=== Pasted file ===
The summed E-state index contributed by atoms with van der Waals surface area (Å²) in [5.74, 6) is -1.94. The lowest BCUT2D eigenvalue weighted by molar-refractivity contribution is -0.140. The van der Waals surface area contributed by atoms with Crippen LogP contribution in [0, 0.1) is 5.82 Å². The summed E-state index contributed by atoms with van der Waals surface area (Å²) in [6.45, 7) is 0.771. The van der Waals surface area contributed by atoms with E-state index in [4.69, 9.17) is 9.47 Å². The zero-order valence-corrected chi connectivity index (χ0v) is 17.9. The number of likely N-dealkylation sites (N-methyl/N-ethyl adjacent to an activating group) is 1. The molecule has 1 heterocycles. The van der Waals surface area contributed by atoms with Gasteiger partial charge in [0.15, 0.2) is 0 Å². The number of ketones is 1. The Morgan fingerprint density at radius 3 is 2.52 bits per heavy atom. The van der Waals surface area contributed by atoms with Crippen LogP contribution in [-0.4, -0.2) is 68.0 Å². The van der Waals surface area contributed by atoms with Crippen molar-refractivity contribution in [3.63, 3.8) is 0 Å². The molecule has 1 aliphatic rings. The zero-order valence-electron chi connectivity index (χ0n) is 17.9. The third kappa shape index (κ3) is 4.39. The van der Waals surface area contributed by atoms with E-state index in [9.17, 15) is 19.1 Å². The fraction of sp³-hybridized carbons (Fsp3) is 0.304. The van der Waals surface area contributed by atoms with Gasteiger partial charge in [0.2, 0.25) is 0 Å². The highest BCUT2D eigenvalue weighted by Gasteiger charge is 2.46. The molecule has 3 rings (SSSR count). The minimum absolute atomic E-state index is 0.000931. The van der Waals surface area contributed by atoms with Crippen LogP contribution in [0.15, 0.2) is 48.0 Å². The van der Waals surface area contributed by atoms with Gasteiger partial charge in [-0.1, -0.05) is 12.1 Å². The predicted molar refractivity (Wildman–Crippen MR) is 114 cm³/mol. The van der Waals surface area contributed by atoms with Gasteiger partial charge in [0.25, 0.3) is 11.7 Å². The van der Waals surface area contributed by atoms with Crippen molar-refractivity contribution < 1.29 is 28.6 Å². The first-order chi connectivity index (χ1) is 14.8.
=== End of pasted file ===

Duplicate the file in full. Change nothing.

The summed E-state index contributed by atoms with van der Waals surface area (Å²) in [5.74, 6) is -1.94. The lowest BCUT2D eigenvalue weighted by molar-refractivity contribution is -0.140. The van der Waals surface area contributed by atoms with Crippen LogP contribution in [0, 0.1) is 5.82 Å². The summed E-state index contributed by atoms with van der Waals surface area (Å²) in [6.45, 7) is 0.771. The van der Waals surface area contributed by atoms with E-state index in [4.69, 9.17) is 9.47 Å². The zero-order valence-corrected chi connectivity index (χ0v) is 17.9. The number of likely N-dealkylation sites (N-methyl/N-ethyl adjacent to an activating group) is 1. The molecule has 1 heterocycles. The van der Waals surface area contributed by atoms with Gasteiger partial charge in [0.15, 0.2) is 0 Å². The number of ketones is 1. The Morgan fingerprint density at radius 3 is 2.52 bits per heavy atom. The van der Waals surface area contributed by atoms with Crippen LogP contribution in [-0.4, -0.2) is 68.0 Å². The van der Waals surface area contributed by atoms with Crippen molar-refractivity contribution in [3.63, 3.8) is 0 Å². The molecule has 1 aliphatic rings. The zero-order valence-electron chi connectivity index (χ0n) is 17.9. The third kappa shape index (κ3) is 4.39. The van der Waals surface area contributed by atoms with E-state index in [9.17, 15) is 19.1 Å². The fraction of sp³-hybridized carbons (Fsp3) is 0.304. The van der Waals surface area contributed by atoms with Gasteiger partial charge in [0.2, 0.25) is 0 Å². The highest BCUT2D eigenvalue weighted by Gasteiger charge is 2.46. The molecule has 3 rings (SSSR count). The minimum absolute atomic E-state index is 0.000931. The van der Waals surface area contributed by atoms with Crippen LogP contribution in [0.15, 0.2) is 48.0 Å². The van der Waals surface area contributed by atoms with Gasteiger partial charge in [-0.1, -0.05) is 12.1 Å². The predicted molar refractivity (Wildman–Crippen MR) is 114 cm³/mol. The van der Waals surface area contributed by atoms with Gasteiger partial charge in [0.25, 0.3) is 11.7 Å². The van der Waals surface area contributed by atoms with Crippen molar-refractivity contribution < 1.29 is 28.6 Å². The first-order chi connectivity index (χ1) is 14.8.